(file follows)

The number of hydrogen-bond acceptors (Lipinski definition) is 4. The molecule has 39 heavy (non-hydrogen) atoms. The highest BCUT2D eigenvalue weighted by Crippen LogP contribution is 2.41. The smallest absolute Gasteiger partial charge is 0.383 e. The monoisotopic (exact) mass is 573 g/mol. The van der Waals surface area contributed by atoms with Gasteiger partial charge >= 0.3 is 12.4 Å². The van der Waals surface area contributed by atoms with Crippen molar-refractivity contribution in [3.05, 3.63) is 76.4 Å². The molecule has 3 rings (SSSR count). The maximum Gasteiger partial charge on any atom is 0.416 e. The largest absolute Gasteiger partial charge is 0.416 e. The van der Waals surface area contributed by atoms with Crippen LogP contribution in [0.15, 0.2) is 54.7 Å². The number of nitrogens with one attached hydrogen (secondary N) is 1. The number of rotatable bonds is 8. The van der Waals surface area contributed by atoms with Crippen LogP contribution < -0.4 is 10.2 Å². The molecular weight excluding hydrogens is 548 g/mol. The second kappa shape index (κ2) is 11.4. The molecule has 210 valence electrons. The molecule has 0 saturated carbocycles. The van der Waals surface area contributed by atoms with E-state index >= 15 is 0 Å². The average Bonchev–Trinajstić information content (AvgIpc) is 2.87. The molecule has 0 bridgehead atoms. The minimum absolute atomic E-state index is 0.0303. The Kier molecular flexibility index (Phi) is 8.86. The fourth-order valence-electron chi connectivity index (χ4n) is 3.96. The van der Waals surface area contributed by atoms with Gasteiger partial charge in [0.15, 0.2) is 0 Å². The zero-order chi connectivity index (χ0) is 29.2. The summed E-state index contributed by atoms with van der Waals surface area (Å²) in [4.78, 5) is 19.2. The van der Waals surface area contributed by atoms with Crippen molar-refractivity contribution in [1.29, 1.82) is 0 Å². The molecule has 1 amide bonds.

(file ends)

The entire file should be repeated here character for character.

The number of hydrogen-bond acceptors (Lipinski definition) is 4. The molecule has 39 heavy (non-hydrogen) atoms. The highest BCUT2D eigenvalue weighted by Crippen LogP contribution is 2.41. The smallest absolute Gasteiger partial charge is 0.383 e. The monoisotopic (exact) mass is 573 g/mol. The van der Waals surface area contributed by atoms with Gasteiger partial charge >= 0.3 is 12.4 Å². The van der Waals surface area contributed by atoms with Crippen molar-refractivity contribution in [3.05, 3.63) is 76.4 Å². The molecule has 3 rings (SSSR count). The maximum Gasteiger partial charge on any atom is 0.416 e. The largest absolute Gasteiger partial charge is 0.416 e. The van der Waals surface area contributed by atoms with Crippen LogP contribution in [0.15, 0.2) is 54.7 Å². The number of nitrogens with one attached hydrogen (secondary N) is 1. The number of rotatable bonds is 8. The van der Waals surface area contributed by atoms with Crippen LogP contribution < -0.4 is 10.2 Å². The molecular weight excluding hydrogens is 548 g/mol. The second kappa shape index (κ2) is 11.4. The molecule has 210 valence electrons. The molecule has 0 saturated carbocycles. The van der Waals surface area contributed by atoms with E-state index >= 15 is 0 Å². The average Bonchev–Trinajstić information content (AvgIpc) is 2.87. The molecule has 0 bridgehead atoms. The minimum absolute atomic E-state index is 0.0303. The Kier molecular flexibility index (Phi) is 8.86. The fourth-order valence-electron chi connectivity index (χ4n) is 3.96. The van der Waals surface area contributed by atoms with Gasteiger partial charge in [0.15, 0.2) is 0 Å². The zero-order chi connectivity index (χ0) is 29.2. The summed E-state index contributed by atoms with van der Waals surface area (Å²) in [4.78, 5) is 19.2. The van der Waals surface area contributed by atoms with Crippen molar-refractivity contribution in [1.29, 1.82) is 0 Å². The molecule has 1 amide bonds.